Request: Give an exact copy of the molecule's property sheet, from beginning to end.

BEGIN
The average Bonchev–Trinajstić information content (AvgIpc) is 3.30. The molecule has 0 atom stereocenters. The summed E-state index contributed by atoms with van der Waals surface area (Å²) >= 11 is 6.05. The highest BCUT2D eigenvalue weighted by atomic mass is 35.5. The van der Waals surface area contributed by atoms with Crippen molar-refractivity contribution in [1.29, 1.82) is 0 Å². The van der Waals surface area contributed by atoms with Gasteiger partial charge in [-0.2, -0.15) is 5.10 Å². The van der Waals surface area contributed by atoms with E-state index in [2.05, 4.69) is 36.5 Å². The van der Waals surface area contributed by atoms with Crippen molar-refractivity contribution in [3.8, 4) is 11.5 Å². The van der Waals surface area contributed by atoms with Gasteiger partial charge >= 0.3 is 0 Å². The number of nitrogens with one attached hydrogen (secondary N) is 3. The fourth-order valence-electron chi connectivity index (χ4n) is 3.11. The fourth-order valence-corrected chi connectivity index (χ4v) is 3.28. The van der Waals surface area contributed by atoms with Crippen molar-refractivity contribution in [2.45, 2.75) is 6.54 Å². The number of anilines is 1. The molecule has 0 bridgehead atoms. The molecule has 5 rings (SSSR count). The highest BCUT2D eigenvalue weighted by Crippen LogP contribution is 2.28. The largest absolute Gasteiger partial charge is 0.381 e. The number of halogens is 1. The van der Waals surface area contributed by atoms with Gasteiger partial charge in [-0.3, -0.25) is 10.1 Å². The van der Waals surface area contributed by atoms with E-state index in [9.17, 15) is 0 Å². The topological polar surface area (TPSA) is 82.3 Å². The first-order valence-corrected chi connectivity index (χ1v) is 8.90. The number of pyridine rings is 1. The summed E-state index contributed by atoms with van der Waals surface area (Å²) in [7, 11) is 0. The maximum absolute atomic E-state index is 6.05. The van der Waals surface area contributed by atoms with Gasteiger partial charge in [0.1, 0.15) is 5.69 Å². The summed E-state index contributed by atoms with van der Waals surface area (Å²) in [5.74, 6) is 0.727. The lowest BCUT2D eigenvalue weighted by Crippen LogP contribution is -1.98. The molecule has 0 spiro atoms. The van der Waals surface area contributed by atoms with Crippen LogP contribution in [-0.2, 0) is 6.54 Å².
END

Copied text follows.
The average Bonchev–Trinajstić information content (AvgIpc) is 3.30. The molecule has 0 atom stereocenters. The summed E-state index contributed by atoms with van der Waals surface area (Å²) >= 11 is 6.05. The highest BCUT2D eigenvalue weighted by atomic mass is 35.5. The van der Waals surface area contributed by atoms with Crippen molar-refractivity contribution in [1.29, 1.82) is 0 Å². The van der Waals surface area contributed by atoms with Gasteiger partial charge in [-0.2, -0.15) is 5.10 Å². The van der Waals surface area contributed by atoms with E-state index in [2.05, 4.69) is 36.5 Å². The van der Waals surface area contributed by atoms with Crippen molar-refractivity contribution in [3.8, 4) is 11.5 Å². The van der Waals surface area contributed by atoms with Gasteiger partial charge >= 0.3 is 0 Å². The number of nitrogens with one attached hydrogen (secondary N) is 3. The fourth-order valence-electron chi connectivity index (χ4n) is 3.11. The fourth-order valence-corrected chi connectivity index (χ4v) is 3.28. The van der Waals surface area contributed by atoms with Crippen molar-refractivity contribution in [2.45, 2.75) is 6.54 Å². The number of anilines is 1. The molecule has 0 bridgehead atoms. The molecule has 5 rings (SSSR count). The highest BCUT2D eigenvalue weighted by Crippen LogP contribution is 2.28. The largest absolute Gasteiger partial charge is 0.381 e. The number of halogens is 1. The van der Waals surface area contributed by atoms with Gasteiger partial charge in [-0.3, -0.25) is 10.1 Å². The van der Waals surface area contributed by atoms with E-state index in [9.17, 15) is 0 Å². The topological polar surface area (TPSA) is 82.3 Å². The first-order valence-corrected chi connectivity index (χ1v) is 8.90. The number of pyridine rings is 1. The summed E-state index contributed by atoms with van der Waals surface area (Å²) in [7, 11) is 0. The maximum absolute atomic E-state index is 6.05. The van der Waals surface area contributed by atoms with Gasteiger partial charge in [0.1, 0.15) is 5.69 Å². The summed E-state index contributed by atoms with van der Waals surface area (Å²) in [5.74, 6) is 0.727. The lowest BCUT2D eigenvalue weighted by Crippen LogP contribution is -1.98. The molecule has 0 spiro atoms. The van der Waals surface area contributed by atoms with Crippen LogP contribution in [-0.2, 0) is 6.54 Å².